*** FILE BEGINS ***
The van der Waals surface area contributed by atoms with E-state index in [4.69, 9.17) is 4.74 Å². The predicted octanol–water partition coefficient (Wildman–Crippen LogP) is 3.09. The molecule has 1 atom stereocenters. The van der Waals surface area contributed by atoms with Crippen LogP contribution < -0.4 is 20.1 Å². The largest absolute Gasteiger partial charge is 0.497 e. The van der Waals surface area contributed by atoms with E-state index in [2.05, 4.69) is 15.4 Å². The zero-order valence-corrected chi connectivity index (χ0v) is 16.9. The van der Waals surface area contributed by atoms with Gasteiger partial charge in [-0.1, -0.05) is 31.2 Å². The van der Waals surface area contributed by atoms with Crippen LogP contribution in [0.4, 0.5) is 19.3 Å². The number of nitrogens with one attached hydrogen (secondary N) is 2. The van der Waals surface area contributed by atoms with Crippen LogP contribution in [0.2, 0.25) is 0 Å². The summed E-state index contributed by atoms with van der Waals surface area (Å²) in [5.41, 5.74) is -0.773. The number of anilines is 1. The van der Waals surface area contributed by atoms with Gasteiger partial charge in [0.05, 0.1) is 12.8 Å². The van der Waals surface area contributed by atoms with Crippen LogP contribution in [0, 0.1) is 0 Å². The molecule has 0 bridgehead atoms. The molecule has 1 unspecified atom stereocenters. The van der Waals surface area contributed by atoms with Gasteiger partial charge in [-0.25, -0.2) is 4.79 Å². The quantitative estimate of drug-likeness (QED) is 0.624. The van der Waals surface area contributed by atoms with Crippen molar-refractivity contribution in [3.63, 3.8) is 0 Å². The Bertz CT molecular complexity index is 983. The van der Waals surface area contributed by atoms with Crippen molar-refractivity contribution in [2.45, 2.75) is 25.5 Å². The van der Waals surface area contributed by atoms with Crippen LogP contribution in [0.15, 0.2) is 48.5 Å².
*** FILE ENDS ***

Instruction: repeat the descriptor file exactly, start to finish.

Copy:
The van der Waals surface area contributed by atoms with E-state index in [4.69, 9.17) is 4.74 Å². The predicted octanol–water partition coefficient (Wildman–Crippen LogP) is 3.09. The molecule has 1 atom stereocenters. The van der Waals surface area contributed by atoms with Crippen LogP contribution < -0.4 is 20.1 Å². The largest absolute Gasteiger partial charge is 0.497 e. The van der Waals surface area contributed by atoms with E-state index in [2.05, 4.69) is 15.4 Å². The zero-order valence-corrected chi connectivity index (χ0v) is 16.9. The van der Waals surface area contributed by atoms with Gasteiger partial charge in [-0.1, -0.05) is 31.2 Å². The van der Waals surface area contributed by atoms with Crippen LogP contribution in [0.4, 0.5) is 19.3 Å². The number of nitrogens with one attached hydrogen (secondary N) is 2. The van der Waals surface area contributed by atoms with Crippen LogP contribution in [0.2, 0.25) is 0 Å². The summed E-state index contributed by atoms with van der Waals surface area (Å²) in [5.41, 5.74) is -0.773. The number of anilines is 1. The van der Waals surface area contributed by atoms with Gasteiger partial charge in [0.05, 0.1) is 12.8 Å². The van der Waals surface area contributed by atoms with Crippen LogP contribution in [0, 0.1) is 0 Å². The molecule has 0 bridgehead atoms. The molecule has 1 unspecified atom stereocenters. The van der Waals surface area contributed by atoms with Gasteiger partial charge in [-0.25, -0.2) is 4.79 Å². The quantitative estimate of drug-likeness (QED) is 0.624. The van der Waals surface area contributed by atoms with Crippen molar-refractivity contribution in [3.63, 3.8) is 0 Å². The Bertz CT molecular complexity index is 983. The van der Waals surface area contributed by atoms with Crippen molar-refractivity contribution in [2.45, 2.75) is 25.5 Å². The van der Waals surface area contributed by atoms with Crippen LogP contribution in [0.15, 0.2) is 48.5 Å².